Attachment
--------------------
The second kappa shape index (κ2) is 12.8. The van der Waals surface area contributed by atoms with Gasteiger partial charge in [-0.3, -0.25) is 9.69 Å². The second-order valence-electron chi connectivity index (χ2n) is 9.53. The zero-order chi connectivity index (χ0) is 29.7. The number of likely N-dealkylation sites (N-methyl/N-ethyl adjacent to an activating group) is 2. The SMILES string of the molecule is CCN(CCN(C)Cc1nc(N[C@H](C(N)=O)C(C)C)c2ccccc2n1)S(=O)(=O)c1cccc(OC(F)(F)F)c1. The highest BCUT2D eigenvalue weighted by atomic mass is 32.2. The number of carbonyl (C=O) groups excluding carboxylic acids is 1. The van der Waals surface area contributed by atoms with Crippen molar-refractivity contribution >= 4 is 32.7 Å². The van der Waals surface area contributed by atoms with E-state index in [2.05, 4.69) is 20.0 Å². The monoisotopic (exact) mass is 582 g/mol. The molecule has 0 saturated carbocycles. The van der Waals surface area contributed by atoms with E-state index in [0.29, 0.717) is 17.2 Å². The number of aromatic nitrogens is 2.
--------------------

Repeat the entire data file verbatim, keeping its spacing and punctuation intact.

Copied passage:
The second kappa shape index (κ2) is 12.8. The van der Waals surface area contributed by atoms with Gasteiger partial charge in [-0.3, -0.25) is 9.69 Å². The second-order valence-electron chi connectivity index (χ2n) is 9.53. The zero-order chi connectivity index (χ0) is 29.7. The number of likely N-dealkylation sites (N-methyl/N-ethyl adjacent to an activating group) is 2. The SMILES string of the molecule is CCN(CCN(C)Cc1nc(N[C@H](C(N)=O)C(C)C)c2ccccc2n1)S(=O)(=O)c1cccc(OC(F)(F)F)c1. The highest BCUT2D eigenvalue weighted by atomic mass is 32.2. The number of carbonyl (C=O) groups excluding carboxylic acids is 1. The van der Waals surface area contributed by atoms with Crippen molar-refractivity contribution >= 4 is 32.7 Å². The van der Waals surface area contributed by atoms with E-state index in [2.05, 4.69) is 20.0 Å². The monoisotopic (exact) mass is 582 g/mol. The molecule has 0 saturated carbocycles. The van der Waals surface area contributed by atoms with E-state index in [0.29, 0.717) is 17.2 Å². The number of aromatic nitrogens is 2.